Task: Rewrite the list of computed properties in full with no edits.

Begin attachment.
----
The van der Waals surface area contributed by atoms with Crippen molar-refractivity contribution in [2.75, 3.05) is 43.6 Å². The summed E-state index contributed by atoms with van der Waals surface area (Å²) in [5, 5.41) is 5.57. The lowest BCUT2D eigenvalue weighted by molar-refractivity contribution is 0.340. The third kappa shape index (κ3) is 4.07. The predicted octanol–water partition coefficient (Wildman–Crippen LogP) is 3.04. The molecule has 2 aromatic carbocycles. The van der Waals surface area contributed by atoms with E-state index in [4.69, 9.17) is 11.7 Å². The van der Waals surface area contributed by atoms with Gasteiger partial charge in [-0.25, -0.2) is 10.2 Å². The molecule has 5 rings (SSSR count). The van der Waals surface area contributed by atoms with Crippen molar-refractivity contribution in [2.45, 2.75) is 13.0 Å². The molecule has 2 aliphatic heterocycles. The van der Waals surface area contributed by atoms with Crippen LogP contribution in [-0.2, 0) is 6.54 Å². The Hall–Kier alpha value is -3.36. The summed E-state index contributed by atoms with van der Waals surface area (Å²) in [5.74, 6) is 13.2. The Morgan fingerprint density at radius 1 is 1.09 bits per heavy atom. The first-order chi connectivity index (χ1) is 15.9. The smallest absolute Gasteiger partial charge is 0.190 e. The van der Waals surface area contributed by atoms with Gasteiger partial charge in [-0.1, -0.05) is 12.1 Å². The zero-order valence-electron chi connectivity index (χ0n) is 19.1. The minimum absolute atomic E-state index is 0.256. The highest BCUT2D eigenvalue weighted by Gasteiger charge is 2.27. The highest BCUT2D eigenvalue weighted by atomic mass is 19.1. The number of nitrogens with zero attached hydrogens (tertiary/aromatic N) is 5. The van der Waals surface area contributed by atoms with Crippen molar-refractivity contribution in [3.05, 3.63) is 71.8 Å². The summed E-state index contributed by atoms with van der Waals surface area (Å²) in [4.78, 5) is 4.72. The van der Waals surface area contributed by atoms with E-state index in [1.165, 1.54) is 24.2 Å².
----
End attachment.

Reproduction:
The van der Waals surface area contributed by atoms with Crippen molar-refractivity contribution in [2.75, 3.05) is 43.6 Å². The summed E-state index contributed by atoms with van der Waals surface area (Å²) in [5, 5.41) is 5.57. The lowest BCUT2D eigenvalue weighted by molar-refractivity contribution is 0.340. The third kappa shape index (κ3) is 4.07. The predicted octanol–water partition coefficient (Wildman–Crippen LogP) is 3.04. The molecule has 2 aromatic carbocycles. The van der Waals surface area contributed by atoms with E-state index in [4.69, 9.17) is 11.7 Å². The van der Waals surface area contributed by atoms with Gasteiger partial charge in [-0.25, -0.2) is 10.2 Å². The molecule has 5 rings (SSSR count). The van der Waals surface area contributed by atoms with Crippen molar-refractivity contribution in [2.45, 2.75) is 13.0 Å². The molecule has 2 aliphatic heterocycles. The van der Waals surface area contributed by atoms with Crippen LogP contribution in [-0.2, 0) is 6.54 Å². The Hall–Kier alpha value is -3.36. The summed E-state index contributed by atoms with van der Waals surface area (Å²) in [5.74, 6) is 13.2. The Morgan fingerprint density at radius 1 is 1.09 bits per heavy atom. The first-order chi connectivity index (χ1) is 15.9. The smallest absolute Gasteiger partial charge is 0.190 e. The van der Waals surface area contributed by atoms with Gasteiger partial charge in [-0.1, -0.05) is 12.1 Å². The zero-order valence-electron chi connectivity index (χ0n) is 19.1. The minimum absolute atomic E-state index is 0.256. The highest BCUT2D eigenvalue weighted by Gasteiger charge is 2.27. The highest BCUT2D eigenvalue weighted by atomic mass is 19.1. The number of nitrogens with zero attached hydrogens (tertiary/aromatic N) is 5. The van der Waals surface area contributed by atoms with Crippen molar-refractivity contribution in [3.05, 3.63) is 71.8 Å². The summed E-state index contributed by atoms with van der Waals surface area (Å²) in [4.78, 5) is 4.72. The van der Waals surface area contributed by atoms with E-state index in [1.165, 1.54) is 24.2 Å².